A new study has found a connection between a difficult-to-diagnose heart condition and both COVID-19 and COVID-19 vaccination.
The study, published in the journal Nature Cardiovascular Research, found that COVID-19 vaccination increases the chances of a person getting Postural Orthostatic Tachycardia Syndrome (POTS), but not more than the risk of getting the heart ailment after COVID-19 diagnosis.
POTS is a debilitating heart condition in which there is an abnormal increase in heart rate when a person stands. The study led by researchers from the Smidt Heart Institute at Cedars-Sinai, found people diagnosed with COVID-19 are five times more likely to develop POTS than after getting vaccinated.
“The main message here is that while we see a potential link between COVID-19 vaccination and POTS, preventing COVID-19 through vaccination is still the best way to reduce your risk of developing POTS,” Alan C. Kwan, first author of the study and a cardiovascular specialist at Cedars-Sinai, said, reported SciTechDaily.
POTS is a nervous system-related condition that is most prevalent in young women of childbearing age. The cardinal symptom of the disorder is a rapid increase of heartrate by 30 beats per minute, within just 10 minutes of standing.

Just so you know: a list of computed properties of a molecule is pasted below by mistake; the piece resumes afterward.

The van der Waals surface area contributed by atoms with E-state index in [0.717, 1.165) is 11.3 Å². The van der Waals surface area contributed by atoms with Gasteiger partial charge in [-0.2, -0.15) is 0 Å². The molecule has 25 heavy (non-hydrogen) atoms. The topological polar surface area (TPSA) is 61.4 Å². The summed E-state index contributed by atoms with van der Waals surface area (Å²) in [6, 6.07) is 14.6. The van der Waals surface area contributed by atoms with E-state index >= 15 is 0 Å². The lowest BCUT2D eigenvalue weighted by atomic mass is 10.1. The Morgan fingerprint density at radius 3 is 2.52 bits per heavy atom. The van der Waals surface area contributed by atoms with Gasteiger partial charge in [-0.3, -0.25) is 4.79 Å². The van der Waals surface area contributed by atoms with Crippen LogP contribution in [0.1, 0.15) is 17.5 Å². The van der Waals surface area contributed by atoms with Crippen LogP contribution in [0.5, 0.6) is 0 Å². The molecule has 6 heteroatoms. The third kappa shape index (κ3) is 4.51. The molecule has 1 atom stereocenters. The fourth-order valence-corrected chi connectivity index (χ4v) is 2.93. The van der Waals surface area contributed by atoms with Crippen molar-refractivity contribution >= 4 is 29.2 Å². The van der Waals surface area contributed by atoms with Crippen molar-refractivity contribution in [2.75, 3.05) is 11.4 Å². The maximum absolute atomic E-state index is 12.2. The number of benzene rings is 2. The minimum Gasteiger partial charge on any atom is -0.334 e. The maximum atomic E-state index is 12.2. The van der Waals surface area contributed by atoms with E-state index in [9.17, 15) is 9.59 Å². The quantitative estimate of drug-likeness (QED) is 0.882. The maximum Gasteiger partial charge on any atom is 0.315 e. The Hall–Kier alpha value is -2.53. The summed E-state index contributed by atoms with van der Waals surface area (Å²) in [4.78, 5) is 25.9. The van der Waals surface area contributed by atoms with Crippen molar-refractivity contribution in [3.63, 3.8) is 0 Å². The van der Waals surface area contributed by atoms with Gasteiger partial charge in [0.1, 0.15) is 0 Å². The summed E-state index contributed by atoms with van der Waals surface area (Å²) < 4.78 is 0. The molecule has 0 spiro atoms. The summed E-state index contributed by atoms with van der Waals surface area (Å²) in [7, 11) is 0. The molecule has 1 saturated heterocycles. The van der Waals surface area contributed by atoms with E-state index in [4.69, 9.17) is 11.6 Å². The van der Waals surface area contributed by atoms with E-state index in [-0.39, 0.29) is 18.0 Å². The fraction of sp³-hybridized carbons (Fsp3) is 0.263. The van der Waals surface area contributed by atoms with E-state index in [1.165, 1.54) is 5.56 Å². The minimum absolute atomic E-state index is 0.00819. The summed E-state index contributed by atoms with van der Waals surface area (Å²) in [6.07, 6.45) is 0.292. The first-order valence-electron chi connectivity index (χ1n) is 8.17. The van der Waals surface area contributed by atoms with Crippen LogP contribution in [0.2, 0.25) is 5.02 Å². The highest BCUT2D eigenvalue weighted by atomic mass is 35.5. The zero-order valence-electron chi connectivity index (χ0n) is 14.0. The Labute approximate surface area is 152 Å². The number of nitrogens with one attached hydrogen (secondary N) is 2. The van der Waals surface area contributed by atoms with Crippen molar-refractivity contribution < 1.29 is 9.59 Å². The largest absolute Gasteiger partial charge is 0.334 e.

Other symptoms include fainting, dizziness, and fatigue. Patients with severe disease may also have symptoms such as migraine, increased urination, sweaty extremities, anxiety, and tremor.
For the study, researchers used data from almost 3,00,000 vaccinated patients treated within the Cedars-Sinai Health System from 2020 to 2022, along with approximately 12,000 Cedars-Sinai patients with COVID-19.
“From this analysis, we found that the odds of developing POTS are higher 90 days after vaccine exposure than the 90 days prior to exposure,” Kwan said, as per the outlet. “We also found that the relative odds of POTS were higher than would be explained by increases in visits to physicians after vaccination or infection.”
“This knowledge identifies a possible—yet still relatively slim—association between COVID-19 vaccination and POTS,” Kwan further said.
However, researchers emphasize the need to get vaccinated despite the results.
Previously understudied, the pandemic has brought the POTS condition to the limelight, according to the researchers.
“In an unexpected but important way, the COVID-19 pandemic brought a great deal of awareness to POTS—both to patients and providers,” Peng-Sheng Chen, an expert on the condition, said. “Given a broader understanding of the disease, many patients can be diagnosed more quickly permitting earlier interventions that can greatly improve their symptoms.”
While the research exhibits an ignored trend, researchers caution that more work needs to be done to further understand the phenomenon.
“We recognize as clinicians that side effects from vaccines can vary in type and severity, even if still uncommon overall. We hope that clearer data and improved understanding will eventually enhance medical trust and quality of care as well as communications around vaccines,” said Kwan. “Ultimately, our goal is to optimize vaccine uptake.”